Soccer, a country cousin

For years, football (or soccer as it is known in the United States of America) has battled American football and baseball for prominent space within the country’s sporting calendar and largely failed.

For years, football (or soccer as it is known in the United States of America) has battled American football and baseball for prominent space within the country’s sporting calendar and largely failed. Yet, the traces of the sport can be found as far back as the 17th century.

It was not until 1894, though, that the first professional league was established in the country — the American League of Professional Football Clubs (ALPFC) set up by six National Baseball League clubs who wanted to make use of their stadia during the off-season. But the unique nature of American history ensured that none of the previous ventures or ALPFC could ever acquire a popular following.

In The Ball is Round, David Goldblatt states two reasons to explain this:

Firstly, at no point during its development did the USA experience a successful socialist party and the institutions created by its working class remained conspicuously weak. Football’s obvious attachment with the working class worked against its growth in the country.

Secondly, sport in the USA has forever been influenced and dominated by market forces rather than a central national organisation. Such wasn’t the case in Europe where football became popular exponentially.

The ALPFC particularly suffered from a perception that the organisers didn’t take it seriously. Within three months, it collapsed.

The game continued to thrive among European expats, though.

In 1912, the American Football Association (AFA) and the American Amateur Football Association (AAFA) both sought FIFA’s recognition to be accepted as the sole governing body for the sport in the country. FIFA ordered them to come together and the USFA was born.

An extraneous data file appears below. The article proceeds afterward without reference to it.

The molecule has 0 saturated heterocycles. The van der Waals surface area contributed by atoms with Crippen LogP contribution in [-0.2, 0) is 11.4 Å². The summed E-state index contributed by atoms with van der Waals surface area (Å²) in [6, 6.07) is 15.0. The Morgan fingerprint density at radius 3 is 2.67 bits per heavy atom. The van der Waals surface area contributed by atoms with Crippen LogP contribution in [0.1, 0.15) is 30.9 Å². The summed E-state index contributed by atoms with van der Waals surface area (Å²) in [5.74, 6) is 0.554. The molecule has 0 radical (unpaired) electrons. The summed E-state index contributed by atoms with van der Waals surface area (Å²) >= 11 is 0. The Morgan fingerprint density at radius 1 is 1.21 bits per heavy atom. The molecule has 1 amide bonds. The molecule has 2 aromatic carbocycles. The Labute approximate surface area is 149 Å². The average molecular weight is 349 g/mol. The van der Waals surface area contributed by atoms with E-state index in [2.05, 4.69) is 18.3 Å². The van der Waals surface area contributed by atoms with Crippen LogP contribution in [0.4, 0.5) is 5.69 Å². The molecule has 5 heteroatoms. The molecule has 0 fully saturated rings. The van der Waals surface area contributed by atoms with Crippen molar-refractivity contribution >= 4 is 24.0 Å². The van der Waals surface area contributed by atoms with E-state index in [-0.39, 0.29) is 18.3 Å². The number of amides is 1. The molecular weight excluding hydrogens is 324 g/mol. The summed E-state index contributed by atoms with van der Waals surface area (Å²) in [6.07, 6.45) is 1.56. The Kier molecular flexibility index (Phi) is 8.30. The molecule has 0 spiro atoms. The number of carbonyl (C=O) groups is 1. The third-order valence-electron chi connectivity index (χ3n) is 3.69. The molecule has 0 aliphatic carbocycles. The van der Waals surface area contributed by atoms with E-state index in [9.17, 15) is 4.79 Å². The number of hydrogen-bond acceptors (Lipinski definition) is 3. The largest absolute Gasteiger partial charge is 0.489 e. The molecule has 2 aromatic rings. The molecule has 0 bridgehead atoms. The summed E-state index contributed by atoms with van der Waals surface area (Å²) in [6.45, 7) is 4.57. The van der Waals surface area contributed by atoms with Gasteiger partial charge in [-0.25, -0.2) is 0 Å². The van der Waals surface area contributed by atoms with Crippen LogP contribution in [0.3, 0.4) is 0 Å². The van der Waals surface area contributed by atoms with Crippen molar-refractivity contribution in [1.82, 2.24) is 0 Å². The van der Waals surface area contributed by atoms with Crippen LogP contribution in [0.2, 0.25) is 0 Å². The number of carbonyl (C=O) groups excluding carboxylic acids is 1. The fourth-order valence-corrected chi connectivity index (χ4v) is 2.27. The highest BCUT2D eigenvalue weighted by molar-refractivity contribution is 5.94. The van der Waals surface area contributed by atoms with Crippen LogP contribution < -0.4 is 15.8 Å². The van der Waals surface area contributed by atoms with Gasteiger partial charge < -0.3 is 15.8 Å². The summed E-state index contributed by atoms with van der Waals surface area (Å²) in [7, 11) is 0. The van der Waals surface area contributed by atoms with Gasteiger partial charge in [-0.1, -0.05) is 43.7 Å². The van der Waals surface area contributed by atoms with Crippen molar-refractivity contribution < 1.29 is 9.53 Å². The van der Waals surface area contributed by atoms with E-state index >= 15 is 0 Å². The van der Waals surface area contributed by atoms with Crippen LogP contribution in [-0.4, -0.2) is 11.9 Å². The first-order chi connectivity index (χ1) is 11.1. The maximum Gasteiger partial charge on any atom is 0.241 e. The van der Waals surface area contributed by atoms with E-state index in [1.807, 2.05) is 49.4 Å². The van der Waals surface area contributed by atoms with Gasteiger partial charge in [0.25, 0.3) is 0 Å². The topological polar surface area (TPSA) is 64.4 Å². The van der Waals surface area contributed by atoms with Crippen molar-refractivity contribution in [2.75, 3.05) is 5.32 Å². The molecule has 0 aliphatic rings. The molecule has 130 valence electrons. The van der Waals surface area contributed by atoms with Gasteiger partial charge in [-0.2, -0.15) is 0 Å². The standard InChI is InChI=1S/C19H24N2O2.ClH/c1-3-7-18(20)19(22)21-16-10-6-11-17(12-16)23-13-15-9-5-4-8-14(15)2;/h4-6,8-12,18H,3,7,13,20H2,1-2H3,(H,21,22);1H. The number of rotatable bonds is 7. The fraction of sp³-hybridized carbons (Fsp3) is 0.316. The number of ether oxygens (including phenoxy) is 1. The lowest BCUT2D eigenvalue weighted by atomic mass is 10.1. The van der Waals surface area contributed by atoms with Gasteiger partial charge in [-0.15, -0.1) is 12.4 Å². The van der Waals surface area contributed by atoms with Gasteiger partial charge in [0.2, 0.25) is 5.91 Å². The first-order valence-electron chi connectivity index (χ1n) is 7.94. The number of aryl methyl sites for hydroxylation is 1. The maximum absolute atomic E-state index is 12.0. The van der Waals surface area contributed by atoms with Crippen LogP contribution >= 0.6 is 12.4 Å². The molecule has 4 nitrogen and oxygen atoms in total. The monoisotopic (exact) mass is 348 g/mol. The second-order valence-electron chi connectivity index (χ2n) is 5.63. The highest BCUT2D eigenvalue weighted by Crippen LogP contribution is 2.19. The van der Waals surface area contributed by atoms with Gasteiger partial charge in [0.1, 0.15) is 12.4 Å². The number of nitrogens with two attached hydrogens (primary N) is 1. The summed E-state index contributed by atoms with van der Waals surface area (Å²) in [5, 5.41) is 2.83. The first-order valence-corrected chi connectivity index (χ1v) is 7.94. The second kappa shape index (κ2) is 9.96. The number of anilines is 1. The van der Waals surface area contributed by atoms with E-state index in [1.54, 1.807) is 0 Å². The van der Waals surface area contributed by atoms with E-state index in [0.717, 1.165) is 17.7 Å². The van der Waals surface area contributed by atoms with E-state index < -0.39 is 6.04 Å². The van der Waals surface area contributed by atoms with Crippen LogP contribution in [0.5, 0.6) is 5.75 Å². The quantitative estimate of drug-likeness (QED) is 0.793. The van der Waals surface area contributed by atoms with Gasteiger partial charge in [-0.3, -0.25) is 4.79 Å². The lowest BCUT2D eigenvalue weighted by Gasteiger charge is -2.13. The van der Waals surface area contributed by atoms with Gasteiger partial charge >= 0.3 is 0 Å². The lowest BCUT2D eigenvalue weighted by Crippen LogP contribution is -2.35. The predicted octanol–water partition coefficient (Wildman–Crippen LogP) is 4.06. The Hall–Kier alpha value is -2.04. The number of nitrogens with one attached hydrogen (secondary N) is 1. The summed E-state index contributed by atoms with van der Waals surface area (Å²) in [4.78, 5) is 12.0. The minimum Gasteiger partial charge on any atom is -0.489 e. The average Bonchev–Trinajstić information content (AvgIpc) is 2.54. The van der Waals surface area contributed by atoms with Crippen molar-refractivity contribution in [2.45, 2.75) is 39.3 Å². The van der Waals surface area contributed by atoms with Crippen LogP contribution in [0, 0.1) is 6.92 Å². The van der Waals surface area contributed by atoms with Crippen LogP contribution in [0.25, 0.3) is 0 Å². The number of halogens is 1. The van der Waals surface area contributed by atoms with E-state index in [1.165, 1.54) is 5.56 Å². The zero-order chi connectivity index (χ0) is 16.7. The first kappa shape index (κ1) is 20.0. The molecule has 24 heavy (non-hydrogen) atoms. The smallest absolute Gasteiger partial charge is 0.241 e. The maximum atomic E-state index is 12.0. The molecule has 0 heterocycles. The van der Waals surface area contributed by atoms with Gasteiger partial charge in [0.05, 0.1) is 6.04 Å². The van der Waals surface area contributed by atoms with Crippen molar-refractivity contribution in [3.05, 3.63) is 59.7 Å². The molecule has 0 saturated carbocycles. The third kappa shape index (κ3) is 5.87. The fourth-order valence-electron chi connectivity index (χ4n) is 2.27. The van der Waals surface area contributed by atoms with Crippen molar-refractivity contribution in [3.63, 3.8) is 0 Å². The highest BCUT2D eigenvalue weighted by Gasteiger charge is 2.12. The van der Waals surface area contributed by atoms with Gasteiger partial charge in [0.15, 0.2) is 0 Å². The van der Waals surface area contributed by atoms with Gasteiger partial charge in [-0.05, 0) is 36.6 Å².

Due to the First World War, it wasn’t until 1921 that a well-organised league came into being. The American Soccer League (ASL) lasted 12 years — its downfall brought about by disagreements within the football establishment and the Great Depression — and ushered a period of memorable success. Its highest point saw the USA make the semifinals of the first World Cup in 1930.

Three and a half decades later, another popular league was established in the country. The North American Soccer League (NASL) was born after the National Professional Soccer League (NPSL) and the USA Competition agreed to merge due to their remarkably low popularity.

After initial struggles, the arrival of Pele for the New York Cosmos engineered interest in the competition. Soon, among others, Franz Beckenbauer, Johan Neeskens, Johan Cruyff, Gerd Muller and George Best were also signed by the franchises. Although most top players were nearing retirement, the league’s quality improved markedly. The financial health, though, remained precarious and the competition was finally shut down in 1984.

It took another decade for the USA to embrace football again as the 1994 World Cup was played in front of packed stands. Financially, the competition was a success too as it was intensely televised and covered.

The host made it to the round of 16 before losing 0-1 to eventual champion Brazil. Eight years later, the USA went one step better. This time, in South Korea and Japan, it was defeated by the eventual runner-up Germany by the same margin.

* * * 57 strikes

USA’s all-time top goal-scorer at the World Cup is Landon Donovan (in pic). The forward, who can also play on the wings, has featured at clubs like Bayern Munich, Bayer Leverkusen and Everton.

His eye for a goal and pace have brought him 57 strikes in a whopping 156 appearances for the national side. The 32-year-old is a footballing institution for his countrymen.

Bertrand Patenaude is not as well known as Donovan, but the striker shall forever be associated with the USA’s successful campaign at the 1930 World Cup in Uruguay. Patenaude represented his country only four times and scored six goals, but it was his four strikes at that tournament that remain significant to this day.

Another striker, Brian McBride, was responsible for the American march towards the quarterfinals of the 2002 tournament. Strikes against Portugal in the group stage and Mexico in the round of 16 proved decisive for the USA.